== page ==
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primality_v3

# primality_v3 - PRIMES is in P Manindra Agrawal Neeraj Kayal...

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PRIMES is in P Manindra Agrawal Neeraj Kayal Nitin Saxena * Department of Computer Science & Engineering Indian Institute of Technology Kanpur Kanpur-208016, INDIA Email: { manindra,kayaln,nitinsa } @iitk.ac.in Abstract We present an unconditional deterministic polynomial-time algorithm that determines whether an input number is prime or composite. 1 Introduction Prime numbers are of fundamental importance in mathematics in general, and number theory in par- ticular. So it is of great interest to study different properties of prime numbers. Of special interest are those properties that allow one to efficiently determine if a number is prime. Such efficient tests are also useful in practice: a number of cryptographic protocols need large prime numbers. Let PRIMES denote the set of all prime numbers. The definition of prime numbers already gives a way of determining if a number n is in PRIMES: try dividing n by every number m n —if any m divides n then it is composite otherwise prime. This test was already known since the time of ancient Greeks—it is a specialization of the Sieve of Eratosthenes (ca. 240 BC) that generates all primes less then n . The test, however, is inefficient: it takes Ω( n ) steps to determine if n is prime. An efficient test should need only a polynomial (in the size of the input = log n ) number of steps. A property that almost gives an efficient test is Fermat’s Little Theorem: for any prime number p , and any number a not divisible by p , a p - 1 = 1 (mod p ). Given an a and n it can be efficiently checked if a n - 1 = 1 (mod n ) using repeated squaring to compute ( n - 1) th power of a . However, it is not a correct test since many composites n also satisfy it for some a ’s ( all a ’s in case of Carmichael numbers [Car10]). Nevertheless, Fermat’s Little Theorem became the basis for many efficient primality tests. Since the beginning of complexity theory in 1960s—when the notions of problem complexity were formalized and various complexity classes were defined—this problem (referred as primality testing prob- lem) has been investigated intensively. It is trivial to see that the problem is in the class co-NP: if n is not prime it has an easily verifiable short certificate, viz., a non-trivial factor of n . In 1974, Pratt observed that the problem is in the class NP too [Pra75] (thus putting it in NP co-NP). In 1975, Miller [Mil76] used a property based on Fermat’s Little Theorem to obtain a deterministic polynomial-time algorithm for primality testing assuming Extended Riemann Hypothesis (ERH) . Within a year, his test was modified by Rabin [Rab80] to yield an unconditional but randomized polynomial- time algorithm. Independently, Solovay and Strassen [SS77] obtained, in 1974, a different randomized polynomial-time algorithm using the property that for a prime n , ( a n ) = a n - 1 2 (mod n ) for every a ( ( ) is the Jacobi symbol). Their algorithm can also be made deterministic under ERH. Since then, a number of randomized polynomial-time algorithms have been proposed for primality testing based on many different properties.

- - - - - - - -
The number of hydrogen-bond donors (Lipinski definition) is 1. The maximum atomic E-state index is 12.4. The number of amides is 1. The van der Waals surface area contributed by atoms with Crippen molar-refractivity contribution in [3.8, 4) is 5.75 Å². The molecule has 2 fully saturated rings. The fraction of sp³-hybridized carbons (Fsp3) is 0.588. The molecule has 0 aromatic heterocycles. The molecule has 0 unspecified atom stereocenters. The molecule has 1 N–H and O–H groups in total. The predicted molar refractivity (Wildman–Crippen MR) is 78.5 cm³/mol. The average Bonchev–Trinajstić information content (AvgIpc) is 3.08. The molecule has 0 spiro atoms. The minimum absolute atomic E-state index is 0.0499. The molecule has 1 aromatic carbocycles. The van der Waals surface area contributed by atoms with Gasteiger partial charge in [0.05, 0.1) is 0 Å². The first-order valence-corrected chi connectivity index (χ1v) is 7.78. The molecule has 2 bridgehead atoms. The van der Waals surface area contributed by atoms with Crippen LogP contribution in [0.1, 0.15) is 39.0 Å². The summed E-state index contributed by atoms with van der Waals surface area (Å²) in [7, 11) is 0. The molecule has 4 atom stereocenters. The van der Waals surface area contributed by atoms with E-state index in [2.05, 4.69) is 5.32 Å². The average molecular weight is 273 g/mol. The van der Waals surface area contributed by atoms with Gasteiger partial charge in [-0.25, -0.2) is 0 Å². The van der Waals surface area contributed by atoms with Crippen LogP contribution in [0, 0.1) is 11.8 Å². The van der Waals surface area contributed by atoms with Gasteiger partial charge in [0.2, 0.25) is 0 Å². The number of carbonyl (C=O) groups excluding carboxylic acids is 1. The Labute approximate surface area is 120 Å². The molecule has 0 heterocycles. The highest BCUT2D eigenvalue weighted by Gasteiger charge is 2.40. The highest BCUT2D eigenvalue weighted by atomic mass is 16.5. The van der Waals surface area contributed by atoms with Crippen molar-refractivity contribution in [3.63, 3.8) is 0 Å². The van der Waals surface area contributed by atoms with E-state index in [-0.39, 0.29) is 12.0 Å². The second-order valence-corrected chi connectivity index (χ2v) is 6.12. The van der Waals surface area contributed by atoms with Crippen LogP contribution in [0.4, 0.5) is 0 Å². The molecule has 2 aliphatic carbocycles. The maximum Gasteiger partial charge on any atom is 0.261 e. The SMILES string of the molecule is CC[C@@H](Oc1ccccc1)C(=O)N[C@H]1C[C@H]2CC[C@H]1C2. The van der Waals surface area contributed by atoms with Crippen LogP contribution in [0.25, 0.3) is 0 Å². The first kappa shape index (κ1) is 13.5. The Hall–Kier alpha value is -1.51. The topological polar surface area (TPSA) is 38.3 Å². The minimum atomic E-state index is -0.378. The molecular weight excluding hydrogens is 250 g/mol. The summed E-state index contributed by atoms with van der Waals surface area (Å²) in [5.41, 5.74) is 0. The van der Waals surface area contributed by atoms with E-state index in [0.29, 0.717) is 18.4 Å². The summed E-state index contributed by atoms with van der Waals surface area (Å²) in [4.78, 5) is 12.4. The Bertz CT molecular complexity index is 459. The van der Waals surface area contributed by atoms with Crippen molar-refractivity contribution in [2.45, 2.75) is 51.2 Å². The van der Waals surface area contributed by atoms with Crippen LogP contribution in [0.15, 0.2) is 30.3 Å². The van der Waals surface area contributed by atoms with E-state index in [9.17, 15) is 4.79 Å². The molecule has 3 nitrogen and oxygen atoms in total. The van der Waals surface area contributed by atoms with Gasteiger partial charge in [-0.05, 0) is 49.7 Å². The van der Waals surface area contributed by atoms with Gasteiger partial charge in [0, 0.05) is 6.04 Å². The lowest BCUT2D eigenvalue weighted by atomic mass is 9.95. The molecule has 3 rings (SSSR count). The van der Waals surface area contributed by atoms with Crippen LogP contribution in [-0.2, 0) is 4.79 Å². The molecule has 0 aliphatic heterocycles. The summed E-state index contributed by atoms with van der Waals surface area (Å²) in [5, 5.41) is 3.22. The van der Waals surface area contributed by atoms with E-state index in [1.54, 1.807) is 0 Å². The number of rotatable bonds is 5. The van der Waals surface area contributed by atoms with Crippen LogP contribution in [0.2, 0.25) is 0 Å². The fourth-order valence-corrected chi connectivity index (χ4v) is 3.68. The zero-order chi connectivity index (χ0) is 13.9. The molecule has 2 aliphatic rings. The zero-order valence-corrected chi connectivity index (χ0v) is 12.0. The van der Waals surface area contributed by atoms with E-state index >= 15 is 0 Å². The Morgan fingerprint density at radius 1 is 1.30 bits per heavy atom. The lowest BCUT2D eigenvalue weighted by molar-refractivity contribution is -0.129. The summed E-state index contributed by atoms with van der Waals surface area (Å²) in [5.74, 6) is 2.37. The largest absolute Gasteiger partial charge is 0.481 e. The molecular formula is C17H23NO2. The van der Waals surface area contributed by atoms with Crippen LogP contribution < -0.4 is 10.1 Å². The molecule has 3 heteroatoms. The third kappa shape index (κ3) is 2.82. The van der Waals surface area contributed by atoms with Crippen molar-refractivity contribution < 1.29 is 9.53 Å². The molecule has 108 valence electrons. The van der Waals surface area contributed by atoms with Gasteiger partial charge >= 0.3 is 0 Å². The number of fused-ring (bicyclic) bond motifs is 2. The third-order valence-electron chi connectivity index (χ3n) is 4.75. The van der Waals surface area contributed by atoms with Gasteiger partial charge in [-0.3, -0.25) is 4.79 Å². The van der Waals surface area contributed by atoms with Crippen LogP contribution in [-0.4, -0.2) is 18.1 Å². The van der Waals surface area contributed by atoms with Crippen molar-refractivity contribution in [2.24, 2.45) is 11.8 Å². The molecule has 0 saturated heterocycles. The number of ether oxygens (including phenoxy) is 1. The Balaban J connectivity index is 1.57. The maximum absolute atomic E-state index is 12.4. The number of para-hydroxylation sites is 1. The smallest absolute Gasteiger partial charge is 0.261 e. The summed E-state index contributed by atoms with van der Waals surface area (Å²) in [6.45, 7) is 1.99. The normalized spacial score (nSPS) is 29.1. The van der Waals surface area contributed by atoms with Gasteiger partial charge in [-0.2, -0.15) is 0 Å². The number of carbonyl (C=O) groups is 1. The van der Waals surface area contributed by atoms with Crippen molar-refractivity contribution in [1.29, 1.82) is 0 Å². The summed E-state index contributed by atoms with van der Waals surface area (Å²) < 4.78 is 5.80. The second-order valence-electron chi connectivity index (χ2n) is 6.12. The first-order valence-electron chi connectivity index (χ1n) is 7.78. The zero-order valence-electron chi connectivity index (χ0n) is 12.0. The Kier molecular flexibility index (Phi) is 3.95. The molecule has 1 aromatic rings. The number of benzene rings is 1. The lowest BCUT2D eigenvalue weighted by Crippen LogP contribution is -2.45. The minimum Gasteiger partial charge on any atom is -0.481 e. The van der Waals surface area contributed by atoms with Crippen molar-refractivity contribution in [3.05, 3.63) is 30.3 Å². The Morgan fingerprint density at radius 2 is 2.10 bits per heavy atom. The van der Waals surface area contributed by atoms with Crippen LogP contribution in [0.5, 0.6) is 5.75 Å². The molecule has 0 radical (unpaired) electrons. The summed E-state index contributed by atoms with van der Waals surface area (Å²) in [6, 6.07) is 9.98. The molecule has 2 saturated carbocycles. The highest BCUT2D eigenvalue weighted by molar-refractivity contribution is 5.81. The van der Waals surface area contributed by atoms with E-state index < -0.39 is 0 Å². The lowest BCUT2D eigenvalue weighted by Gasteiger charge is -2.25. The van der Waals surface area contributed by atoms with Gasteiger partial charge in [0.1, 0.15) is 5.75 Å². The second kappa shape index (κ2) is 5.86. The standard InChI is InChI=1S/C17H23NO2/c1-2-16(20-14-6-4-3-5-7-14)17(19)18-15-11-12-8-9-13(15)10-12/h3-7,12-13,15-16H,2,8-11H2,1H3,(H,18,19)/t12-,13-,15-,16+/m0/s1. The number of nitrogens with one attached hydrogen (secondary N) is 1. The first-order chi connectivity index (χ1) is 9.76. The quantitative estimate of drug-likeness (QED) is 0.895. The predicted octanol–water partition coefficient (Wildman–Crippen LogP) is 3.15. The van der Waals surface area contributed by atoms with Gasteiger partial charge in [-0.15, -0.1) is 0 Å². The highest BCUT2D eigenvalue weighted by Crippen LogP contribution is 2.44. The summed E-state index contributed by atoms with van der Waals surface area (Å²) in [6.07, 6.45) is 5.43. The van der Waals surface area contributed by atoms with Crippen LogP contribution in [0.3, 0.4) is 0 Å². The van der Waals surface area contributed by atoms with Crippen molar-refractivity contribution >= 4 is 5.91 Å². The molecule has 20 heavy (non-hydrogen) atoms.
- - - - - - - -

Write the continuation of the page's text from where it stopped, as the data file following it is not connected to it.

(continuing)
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primality_v3 - PRIMES is in P Manindra Agrawal Neeraj Kayal...

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